Roberto Rossellini (1906--1977)--movie-maker, bon vivant, and passionate intellectual--was the key figure of Italian neo-realism, the godfather of the French New Wave, and a television pioneer; the maker of such classics as Open City, Paisan, Stromboli, Flowers of St. Francis, Voyage in Italy, and Louis XIV; Anna Magnani's lover; Ingrid Bergman's husband; and Isabella Rossellini's father. Continually enmeshed in controversy, perhaps no other figure in the history of world cinema has been so reviled--and so revered. Tag Gallagher's masterful biography of Rossellini, the first in any language, was fifteen years in the making. It is the result of assiduous research, lengthy interviews with almost everyone who knew him, and investigations into the making and reception of his films. The cast of characters includes Vittorio Mussolini, Il Duce's son and Rossellini's Fascist-era producer; Howard Hughes, who produced Stromboli and then, in a fit of jealousy over Ingrid Bergman, butchered its American release; and dozens of other people.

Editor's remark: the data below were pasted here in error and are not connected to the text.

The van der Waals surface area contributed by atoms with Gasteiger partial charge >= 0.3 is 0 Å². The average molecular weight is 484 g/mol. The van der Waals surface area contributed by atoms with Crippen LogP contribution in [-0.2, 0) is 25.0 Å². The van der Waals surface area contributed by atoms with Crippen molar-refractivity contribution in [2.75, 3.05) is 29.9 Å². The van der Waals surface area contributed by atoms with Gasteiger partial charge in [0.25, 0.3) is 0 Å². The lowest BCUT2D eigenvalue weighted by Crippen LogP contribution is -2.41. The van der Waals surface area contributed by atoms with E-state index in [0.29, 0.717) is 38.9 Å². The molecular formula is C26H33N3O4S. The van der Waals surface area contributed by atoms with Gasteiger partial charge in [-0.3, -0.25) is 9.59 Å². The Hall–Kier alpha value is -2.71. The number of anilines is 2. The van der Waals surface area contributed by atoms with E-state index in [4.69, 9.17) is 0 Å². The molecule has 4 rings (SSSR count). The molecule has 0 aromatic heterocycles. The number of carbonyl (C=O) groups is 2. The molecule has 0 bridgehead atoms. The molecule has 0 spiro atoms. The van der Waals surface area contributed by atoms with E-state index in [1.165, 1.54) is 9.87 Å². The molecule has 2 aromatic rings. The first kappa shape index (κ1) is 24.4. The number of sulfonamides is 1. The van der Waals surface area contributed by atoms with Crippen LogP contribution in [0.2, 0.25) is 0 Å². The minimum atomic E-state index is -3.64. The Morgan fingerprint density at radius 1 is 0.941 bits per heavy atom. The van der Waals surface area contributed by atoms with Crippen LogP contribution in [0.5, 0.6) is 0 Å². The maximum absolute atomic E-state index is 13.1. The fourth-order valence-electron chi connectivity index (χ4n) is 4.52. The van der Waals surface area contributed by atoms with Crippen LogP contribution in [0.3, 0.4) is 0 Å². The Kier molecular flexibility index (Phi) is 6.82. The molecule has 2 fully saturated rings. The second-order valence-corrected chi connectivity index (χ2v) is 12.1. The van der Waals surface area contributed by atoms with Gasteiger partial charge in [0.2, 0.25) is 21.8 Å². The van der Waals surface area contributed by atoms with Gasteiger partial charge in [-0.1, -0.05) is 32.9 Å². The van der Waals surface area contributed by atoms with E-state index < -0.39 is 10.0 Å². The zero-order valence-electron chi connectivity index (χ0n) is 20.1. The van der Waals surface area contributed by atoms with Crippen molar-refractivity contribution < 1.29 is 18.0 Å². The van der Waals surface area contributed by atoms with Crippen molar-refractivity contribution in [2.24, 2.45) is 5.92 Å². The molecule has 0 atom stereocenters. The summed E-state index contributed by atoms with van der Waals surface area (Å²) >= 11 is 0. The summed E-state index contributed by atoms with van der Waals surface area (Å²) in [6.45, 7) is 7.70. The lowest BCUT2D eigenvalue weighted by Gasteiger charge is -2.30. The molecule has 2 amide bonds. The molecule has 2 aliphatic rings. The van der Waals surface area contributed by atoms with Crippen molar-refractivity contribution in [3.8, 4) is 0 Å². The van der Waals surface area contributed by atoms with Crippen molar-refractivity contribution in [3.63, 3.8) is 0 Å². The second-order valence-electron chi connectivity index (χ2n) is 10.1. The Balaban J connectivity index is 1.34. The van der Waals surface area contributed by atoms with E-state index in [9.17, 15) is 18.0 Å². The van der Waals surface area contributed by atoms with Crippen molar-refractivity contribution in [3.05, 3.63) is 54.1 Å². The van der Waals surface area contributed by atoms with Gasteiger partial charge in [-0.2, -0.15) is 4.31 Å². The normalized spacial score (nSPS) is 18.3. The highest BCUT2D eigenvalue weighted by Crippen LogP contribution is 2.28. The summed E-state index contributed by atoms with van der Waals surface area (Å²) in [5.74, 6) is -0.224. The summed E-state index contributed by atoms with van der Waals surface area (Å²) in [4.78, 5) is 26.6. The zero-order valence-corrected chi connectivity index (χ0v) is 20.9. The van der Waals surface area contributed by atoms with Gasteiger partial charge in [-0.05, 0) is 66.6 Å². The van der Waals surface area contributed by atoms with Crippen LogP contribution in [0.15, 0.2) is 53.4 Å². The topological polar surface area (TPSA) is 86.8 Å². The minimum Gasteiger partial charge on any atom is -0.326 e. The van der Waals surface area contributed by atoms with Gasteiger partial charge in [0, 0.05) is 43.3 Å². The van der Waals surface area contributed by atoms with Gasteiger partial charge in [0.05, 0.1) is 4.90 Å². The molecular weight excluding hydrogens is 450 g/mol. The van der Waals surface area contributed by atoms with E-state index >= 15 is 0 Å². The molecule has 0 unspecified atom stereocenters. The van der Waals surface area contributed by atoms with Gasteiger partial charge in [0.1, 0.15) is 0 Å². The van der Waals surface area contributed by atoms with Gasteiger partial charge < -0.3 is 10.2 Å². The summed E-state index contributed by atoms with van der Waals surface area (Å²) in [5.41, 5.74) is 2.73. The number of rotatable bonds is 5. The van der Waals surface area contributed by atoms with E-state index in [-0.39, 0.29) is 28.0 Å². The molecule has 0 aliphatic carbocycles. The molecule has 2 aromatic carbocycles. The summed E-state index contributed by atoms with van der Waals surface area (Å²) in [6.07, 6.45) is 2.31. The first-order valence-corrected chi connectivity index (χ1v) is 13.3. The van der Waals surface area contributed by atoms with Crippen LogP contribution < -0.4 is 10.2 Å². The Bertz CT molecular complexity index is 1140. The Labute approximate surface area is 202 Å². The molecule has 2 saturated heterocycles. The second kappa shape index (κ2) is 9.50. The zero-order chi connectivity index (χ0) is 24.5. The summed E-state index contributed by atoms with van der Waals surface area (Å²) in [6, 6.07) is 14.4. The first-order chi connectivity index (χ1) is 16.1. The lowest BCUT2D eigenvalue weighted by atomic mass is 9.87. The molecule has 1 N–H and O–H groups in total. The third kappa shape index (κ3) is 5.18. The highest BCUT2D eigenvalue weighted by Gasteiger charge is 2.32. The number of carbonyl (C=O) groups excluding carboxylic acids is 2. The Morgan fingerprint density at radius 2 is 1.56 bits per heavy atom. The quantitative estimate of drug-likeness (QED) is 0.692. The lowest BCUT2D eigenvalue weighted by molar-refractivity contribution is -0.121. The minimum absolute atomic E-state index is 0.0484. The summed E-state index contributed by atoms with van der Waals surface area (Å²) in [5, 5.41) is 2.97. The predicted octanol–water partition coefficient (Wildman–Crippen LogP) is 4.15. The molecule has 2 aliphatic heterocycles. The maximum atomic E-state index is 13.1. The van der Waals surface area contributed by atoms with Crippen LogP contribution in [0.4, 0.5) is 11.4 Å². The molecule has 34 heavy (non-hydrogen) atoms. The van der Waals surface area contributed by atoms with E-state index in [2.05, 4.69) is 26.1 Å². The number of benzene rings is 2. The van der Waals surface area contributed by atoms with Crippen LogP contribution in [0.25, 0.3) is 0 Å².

Combining a portrait of a dynamic and daring man with brilliant discussions of his work, Tag Gallagher tells a story as rich and moving as Rossellini's miraculous films.